- Don’t go overboard on sugar cubes. Nobody likes a sweet Old Fashioned full of loose sugar. Alternatively, you could make use of a simple syrup to balance out the bitters with a little sweetness.
Whether you’re a whisky connoisseur or cocktail novice, our Old Fashioned recipe is a sure-fire crowdpleaser. Simple, down to earth and full of flavour, it’s the perfect celebration all year-round. It’s not about skill, the Old Fashioned is about sophistication. As the great Don Draper would say, “Make it simple but significant”.
Alternatives to the Old Fashioned
If the Old Fashioned isn’t quite your cocktail of choice, you aren’t alone. The flavours can often be overpowering and it takes a bit of getting used to to. Why not test out some of our other cocktail recipes and work your way up to the iconic heavy hitter?
- Classic Margarita Recipe: How to Make the Perfect Cocktail
- Tequila Sunrise: Recipe, Ingredients, History
- How to Make the Perfect Aperol Spritz
- Manhattan vs Old Fashion: What is the Difference?
- 5 Easy Cocktails You Can Make With Johnnie Walker Black Label
- Australia’s Best Bartenders Share Whisky Cocktail Recipes
For all you die-hard whisky lovers we’ve compiled a few more guides including whiskies from around the world and some gift ideas below:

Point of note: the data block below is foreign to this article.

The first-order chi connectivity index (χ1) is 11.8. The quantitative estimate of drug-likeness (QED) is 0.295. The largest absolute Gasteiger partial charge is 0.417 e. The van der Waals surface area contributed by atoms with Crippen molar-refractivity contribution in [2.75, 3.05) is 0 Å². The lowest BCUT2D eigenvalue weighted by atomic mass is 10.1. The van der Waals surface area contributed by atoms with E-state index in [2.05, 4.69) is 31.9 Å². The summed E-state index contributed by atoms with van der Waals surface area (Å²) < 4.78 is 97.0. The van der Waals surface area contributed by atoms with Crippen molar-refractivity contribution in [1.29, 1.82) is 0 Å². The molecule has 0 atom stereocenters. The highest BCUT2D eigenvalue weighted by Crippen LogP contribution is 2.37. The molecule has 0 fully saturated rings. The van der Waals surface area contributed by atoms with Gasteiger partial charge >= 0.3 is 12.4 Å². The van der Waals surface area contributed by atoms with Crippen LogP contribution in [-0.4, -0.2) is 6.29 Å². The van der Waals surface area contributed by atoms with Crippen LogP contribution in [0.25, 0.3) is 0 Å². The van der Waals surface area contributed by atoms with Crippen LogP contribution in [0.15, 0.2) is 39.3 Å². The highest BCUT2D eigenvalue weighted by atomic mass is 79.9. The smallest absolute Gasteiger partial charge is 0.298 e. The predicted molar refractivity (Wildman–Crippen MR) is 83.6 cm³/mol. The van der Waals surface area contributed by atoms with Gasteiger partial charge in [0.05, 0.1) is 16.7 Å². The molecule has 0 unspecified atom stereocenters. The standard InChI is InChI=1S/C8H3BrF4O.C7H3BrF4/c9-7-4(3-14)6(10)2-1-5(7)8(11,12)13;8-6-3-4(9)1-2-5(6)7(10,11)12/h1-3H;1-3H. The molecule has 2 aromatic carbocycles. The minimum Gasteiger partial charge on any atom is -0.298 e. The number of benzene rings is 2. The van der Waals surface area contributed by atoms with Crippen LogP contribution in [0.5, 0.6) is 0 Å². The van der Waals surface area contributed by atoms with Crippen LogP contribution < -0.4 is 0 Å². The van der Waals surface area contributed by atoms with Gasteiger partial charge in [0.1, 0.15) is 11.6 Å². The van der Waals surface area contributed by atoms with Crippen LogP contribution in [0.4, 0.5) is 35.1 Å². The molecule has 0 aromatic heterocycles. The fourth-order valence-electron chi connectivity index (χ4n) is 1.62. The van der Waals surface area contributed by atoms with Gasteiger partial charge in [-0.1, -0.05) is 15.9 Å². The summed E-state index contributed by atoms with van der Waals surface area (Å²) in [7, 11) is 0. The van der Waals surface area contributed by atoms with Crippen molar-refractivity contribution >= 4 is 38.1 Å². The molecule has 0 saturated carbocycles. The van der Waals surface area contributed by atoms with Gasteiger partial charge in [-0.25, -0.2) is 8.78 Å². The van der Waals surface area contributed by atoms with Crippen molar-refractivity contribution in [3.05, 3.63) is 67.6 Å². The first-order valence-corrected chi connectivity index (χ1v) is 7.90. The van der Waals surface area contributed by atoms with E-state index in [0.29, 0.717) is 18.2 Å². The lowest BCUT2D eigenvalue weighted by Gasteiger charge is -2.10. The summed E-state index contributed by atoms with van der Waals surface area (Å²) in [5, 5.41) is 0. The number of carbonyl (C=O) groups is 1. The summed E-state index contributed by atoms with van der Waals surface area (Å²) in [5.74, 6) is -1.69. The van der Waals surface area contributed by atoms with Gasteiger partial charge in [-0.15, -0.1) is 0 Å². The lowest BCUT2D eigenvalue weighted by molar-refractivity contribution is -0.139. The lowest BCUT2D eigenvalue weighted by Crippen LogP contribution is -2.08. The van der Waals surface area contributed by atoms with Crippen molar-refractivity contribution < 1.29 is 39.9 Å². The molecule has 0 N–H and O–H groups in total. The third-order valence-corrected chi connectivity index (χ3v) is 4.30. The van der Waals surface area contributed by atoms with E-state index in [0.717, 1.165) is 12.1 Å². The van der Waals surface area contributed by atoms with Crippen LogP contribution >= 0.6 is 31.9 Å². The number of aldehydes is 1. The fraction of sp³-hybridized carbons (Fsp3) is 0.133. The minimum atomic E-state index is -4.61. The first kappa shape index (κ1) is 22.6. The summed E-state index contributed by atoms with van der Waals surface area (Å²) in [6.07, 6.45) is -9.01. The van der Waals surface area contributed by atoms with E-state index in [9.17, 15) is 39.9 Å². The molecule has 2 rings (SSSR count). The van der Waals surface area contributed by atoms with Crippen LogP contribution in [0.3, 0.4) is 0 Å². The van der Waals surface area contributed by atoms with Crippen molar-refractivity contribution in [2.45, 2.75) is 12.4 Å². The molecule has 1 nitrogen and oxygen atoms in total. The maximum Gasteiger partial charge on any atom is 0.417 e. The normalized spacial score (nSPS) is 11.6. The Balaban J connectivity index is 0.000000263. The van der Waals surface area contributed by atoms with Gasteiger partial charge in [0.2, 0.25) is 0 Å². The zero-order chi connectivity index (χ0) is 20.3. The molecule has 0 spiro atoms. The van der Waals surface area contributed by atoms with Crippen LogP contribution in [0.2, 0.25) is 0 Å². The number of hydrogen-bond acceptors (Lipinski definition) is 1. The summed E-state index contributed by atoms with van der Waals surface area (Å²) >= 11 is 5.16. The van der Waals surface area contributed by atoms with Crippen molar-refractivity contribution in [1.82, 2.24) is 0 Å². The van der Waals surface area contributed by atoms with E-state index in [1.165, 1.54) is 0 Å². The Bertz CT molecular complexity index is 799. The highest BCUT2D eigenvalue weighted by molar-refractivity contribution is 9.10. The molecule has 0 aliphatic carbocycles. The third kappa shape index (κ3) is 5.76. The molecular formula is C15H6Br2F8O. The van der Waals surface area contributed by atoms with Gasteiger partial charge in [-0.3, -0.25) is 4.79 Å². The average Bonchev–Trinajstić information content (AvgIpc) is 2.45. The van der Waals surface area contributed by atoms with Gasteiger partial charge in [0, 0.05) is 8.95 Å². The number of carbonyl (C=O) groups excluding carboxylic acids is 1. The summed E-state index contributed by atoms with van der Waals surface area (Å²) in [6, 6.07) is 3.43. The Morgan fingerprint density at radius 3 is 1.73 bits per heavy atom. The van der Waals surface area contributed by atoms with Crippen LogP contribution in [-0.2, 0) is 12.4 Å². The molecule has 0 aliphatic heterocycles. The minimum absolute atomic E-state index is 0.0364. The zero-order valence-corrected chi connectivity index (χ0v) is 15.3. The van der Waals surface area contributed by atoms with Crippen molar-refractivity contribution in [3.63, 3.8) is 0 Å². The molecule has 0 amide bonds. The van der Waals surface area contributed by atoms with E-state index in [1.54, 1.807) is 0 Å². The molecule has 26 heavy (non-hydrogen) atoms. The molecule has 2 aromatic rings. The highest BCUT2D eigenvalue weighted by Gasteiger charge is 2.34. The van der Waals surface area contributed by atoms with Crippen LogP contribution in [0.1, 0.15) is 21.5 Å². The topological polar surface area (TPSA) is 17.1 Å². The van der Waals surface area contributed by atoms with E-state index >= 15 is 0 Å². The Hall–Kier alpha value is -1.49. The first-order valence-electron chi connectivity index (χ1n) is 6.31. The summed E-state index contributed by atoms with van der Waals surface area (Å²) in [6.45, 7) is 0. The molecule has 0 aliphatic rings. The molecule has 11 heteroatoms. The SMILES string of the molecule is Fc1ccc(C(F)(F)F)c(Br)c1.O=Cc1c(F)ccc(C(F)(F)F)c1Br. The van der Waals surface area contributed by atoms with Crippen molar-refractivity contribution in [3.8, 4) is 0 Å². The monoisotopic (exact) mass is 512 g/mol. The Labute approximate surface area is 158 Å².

Best Whisky Guides
- Watch How Whisky is Made
- How to Develop Your Whisky Palate
- A Complete Guide to Whisky and Food Pairing
- How Different Casks Change a Whisky
- 8 Best Australian Whisky Blogs
Whiskies From Around the World
- Best Scotch Whisky Brands
- Best Irish Whiskey Brands
- Best American Craft Whiskey Brands
- Best Australian Whisky Brands
- Best New Zealand Whisky Brands
Great Whisky Gifts
Still have questions? We’ve got you covered.
Old Fashioned Cocktail FAQs
An Old Fashioned should always be made with a bourbon whisky. This is because the balanced blend of corn, rye, and barley malt, allow the fundamental elements of the cocktail to shine through.
While you can use any bourbon for an Old Fashioned, it is best to look for one that is not too sweet, is dry enough to surpass the ice and sugar cube and is sufficiently high proof. Bulleit Straight Bourbon Frontier Whisky, Buffalo Trace and W.L. Weller Special Reserve are all good options to use as the base bourbon in an Old Fashioned.
Old Fashioneds are made with bourbon or rye whiskey, Angostura Bitters and sugar (or simple syrup.) The key difference between the two is that the Manhattan uses sweet vermouth and the Old Fashioned uses plain sugar.